How do you feel about the public in general?

I feel that when they are in need we as volunteers are their best asset, but if we are not helping them we are just wasting tax payer's money.

You know as well as I do, we do what we do to help the community, it isn't ,(or shouldn't be), for self gratification. When I started as a junior at the ripe ol' age of 14, I thought that would be what I wanted from being in the fire service, all the glory. As I grew older I realized that it wasn't about me at all, I feel now that we are just servants to the public.

Being a christian I know that you must humble yourself before you can serve anyone (especialy God) but, it just seems as the public just uses it to their advantage.

Let me know your view, thank you and God Bless.

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Comment by Lawrence W on August 27, 2007 at 8:01am
For me, being a volunteer has never been about anything but public service, giving back to the community where I live and work. I admit, the feeling of accomplishment when I successfully complete a class is addictive, and oftentimes for my own purposes, but in the long run, the public is where those learned skills are put to the test.

I don't believe, that the public abuses the privilege of having a volunteer fire department. Oftentimes, it's not up to them. I also believe that in their moment of need, they likely don't care if you are career or volunteer. They are looking for help, a comforting hand, someone to bring order to chaos.

Career or volunteer, in my area at least, the training that is available comes from the same agency and is of the same caliber. In a given class, you can and do have both career and volunteer personnel sitting side by side. On the career side, you are mandated for more strict training as is provided in a training academy class. As a volunteer, the minimum requirements are established, anything further has to come from a personal drive.

This personal drive can be established in many ways. For me, as a volunteer, I decided a long time ago that serving my community was worth dedicating hundreds of hours of training to, on my own time. For others, in a career capacity, maybe they need the structure of an academy, but the drive can still be the same, serving their community.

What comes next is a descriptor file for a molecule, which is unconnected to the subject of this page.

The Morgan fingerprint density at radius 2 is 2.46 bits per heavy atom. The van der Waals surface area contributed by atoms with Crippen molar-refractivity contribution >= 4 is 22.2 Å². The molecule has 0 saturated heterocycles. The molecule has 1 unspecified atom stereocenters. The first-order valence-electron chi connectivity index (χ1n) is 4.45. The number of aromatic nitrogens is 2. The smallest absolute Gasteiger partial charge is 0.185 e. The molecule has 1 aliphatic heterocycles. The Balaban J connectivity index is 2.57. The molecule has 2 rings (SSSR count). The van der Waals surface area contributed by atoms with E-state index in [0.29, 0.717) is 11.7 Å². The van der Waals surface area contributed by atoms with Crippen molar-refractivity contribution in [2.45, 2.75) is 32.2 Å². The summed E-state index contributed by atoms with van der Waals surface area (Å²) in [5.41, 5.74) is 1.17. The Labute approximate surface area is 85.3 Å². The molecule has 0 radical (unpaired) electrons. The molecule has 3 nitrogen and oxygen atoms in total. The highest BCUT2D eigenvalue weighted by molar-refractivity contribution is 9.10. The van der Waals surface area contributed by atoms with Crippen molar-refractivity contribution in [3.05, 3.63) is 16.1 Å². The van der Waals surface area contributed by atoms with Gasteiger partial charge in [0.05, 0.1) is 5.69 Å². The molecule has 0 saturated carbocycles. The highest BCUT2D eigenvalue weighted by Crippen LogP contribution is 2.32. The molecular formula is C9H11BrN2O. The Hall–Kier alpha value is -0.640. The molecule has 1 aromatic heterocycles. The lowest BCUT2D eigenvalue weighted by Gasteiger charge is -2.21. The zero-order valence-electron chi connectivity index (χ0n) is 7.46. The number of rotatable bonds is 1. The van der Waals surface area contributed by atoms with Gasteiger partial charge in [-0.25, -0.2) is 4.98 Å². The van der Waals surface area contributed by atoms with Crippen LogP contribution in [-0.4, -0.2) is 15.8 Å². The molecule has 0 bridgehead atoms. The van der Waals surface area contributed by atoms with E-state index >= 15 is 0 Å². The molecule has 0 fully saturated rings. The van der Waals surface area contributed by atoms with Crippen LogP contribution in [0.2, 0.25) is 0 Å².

I do have to disagree slightly with your post above. When you have completed a particularly difficult class (difficult is defined differently for each of us) there is a certain amount of self gratitude that each of us enjoy. That feeling of accomplishment drives us to the next class or training exercise with the feeling that we really are good at what we do and we can face a challenge that is presented to us. Obviously, this is not the only driving force in our choice to volunteer, but it has to be recognized as a factor in our drive to improve ourselves and to improve the standard of service we provide to our communities.

Humility must be learned early along. On an emergency scene, career/volunteer doesn't matter. What matters is that we are capable of providing the service that our public expects. No one wants to be caught unprepared. Understanding that you are part of a team is absolutely paramount to the positive outcome of the incident. No room for ego here. You can only hope that you are properly prepared for the challenge of the day and that your prove to your public that you are capable, willing and prepared.

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